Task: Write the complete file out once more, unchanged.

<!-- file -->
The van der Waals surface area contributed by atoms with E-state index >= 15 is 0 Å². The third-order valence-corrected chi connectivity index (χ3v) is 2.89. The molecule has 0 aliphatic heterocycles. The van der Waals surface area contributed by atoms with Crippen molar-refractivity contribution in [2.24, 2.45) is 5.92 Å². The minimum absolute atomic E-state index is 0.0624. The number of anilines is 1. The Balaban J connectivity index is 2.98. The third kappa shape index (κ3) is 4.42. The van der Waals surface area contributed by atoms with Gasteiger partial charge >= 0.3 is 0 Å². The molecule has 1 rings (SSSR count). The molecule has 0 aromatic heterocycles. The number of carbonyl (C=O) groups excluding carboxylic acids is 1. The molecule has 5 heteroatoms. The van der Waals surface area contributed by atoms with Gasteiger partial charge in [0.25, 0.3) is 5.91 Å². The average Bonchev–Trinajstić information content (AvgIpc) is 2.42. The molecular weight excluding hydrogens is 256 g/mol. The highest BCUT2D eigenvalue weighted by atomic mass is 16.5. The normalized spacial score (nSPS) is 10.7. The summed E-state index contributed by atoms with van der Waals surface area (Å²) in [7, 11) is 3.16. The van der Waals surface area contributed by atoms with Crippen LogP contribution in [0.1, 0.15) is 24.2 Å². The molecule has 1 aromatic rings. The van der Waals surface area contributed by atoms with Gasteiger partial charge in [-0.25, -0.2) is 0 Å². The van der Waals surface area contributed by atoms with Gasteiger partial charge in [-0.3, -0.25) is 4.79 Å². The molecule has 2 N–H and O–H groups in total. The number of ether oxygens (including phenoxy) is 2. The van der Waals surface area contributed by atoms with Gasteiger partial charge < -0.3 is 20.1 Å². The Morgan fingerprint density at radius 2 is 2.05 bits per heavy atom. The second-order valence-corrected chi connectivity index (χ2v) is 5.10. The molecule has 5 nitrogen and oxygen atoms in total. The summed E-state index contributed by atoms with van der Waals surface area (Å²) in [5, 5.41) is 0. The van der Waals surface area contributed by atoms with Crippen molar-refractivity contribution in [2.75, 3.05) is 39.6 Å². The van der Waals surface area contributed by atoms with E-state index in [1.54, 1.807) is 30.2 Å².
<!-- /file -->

The van der Waals surface area contributed by atoms with E-state index >= 15 is 0 Å². The third-order valence-corrected chi connectivity index (χ3v) is 2.89. The molecule has 0 aliphatic heterocycles. The van der Waals surface area contributed by atoms with Crippen molar-refractivity contribution in [2.24, 2.45) is 5.92 Å². The minimum absolute atomic E-state index is 0.0624. The number of anilines is 1. The Balaban J connectivity index is 2.98. The third kappa shape index (κ3) is 4.42. The van der Waals surface area contributed by atoms with Gasteiger partial charge >= 0.3 is 0 Å². The molecule has 1 rings (SSSR count). The molecule has 0 aromatic heterocycles. The number of carbonyl (C=O) groups excluding carboxylic acids is 1. The molecule has 5 heteroatoms. The van der Waals surface area contributed by atoms with Gasteiger partial charge in [0.25, 0.3) is 5.91 Å². The average Bonchev–Trinajstić information content (AvgIpc) is 2.42. The molecular weight excluding hydrogens is 256 g/mol. The highest BCUT2D eigenvalue weighted by atomic mass is 16.5. The normalized spacial score (nSPS) is 10.7. The summed E-state index contributed by atoms with van der Waals surface area (Å²) in [7, 11) is 3.16. The van der Waals surface area contributed by atoms with Crippen LogP contribution in [0.1, 0.15) is 24.2 Å². The molecule has 1 aromatic rings. The van der Waals surface area contributed by atoms with Gasteiger partial charge in [-0.25, -0.2) is 0 Å². The van der Waals surface area contributed by atoms with Gasteiger partial charge in [-0.3, -0.25) is 4.79 Å². The molecule has 2 N–H and O–H groups in total. The number of ether oxygens (including phenoxy) is 2. The van der Waals surface area contributed by atoms with Gasteiger partial charge < -0.3 is 20.1 Å². The Morgan fingerprint density at radius 2 is 2.05 bits per heavy atom. The second-order valence-corrected chi connectivity index (χ2v) is 5.10. The molecule has 5 nitrogen and oxygen atoms in total. The summed E-state index contributed by atoms with van der Waals surface area (Å²) in [5, 5.41) is 0. The van der Waals surface area contributed by atoms with Crippen molar-refractivity contribution in [2.75, 3.05) is 39.6 Å². The van der Waals surface area contributed by atoms with E-state index in [1.54, 1.807) is 30.2 Å².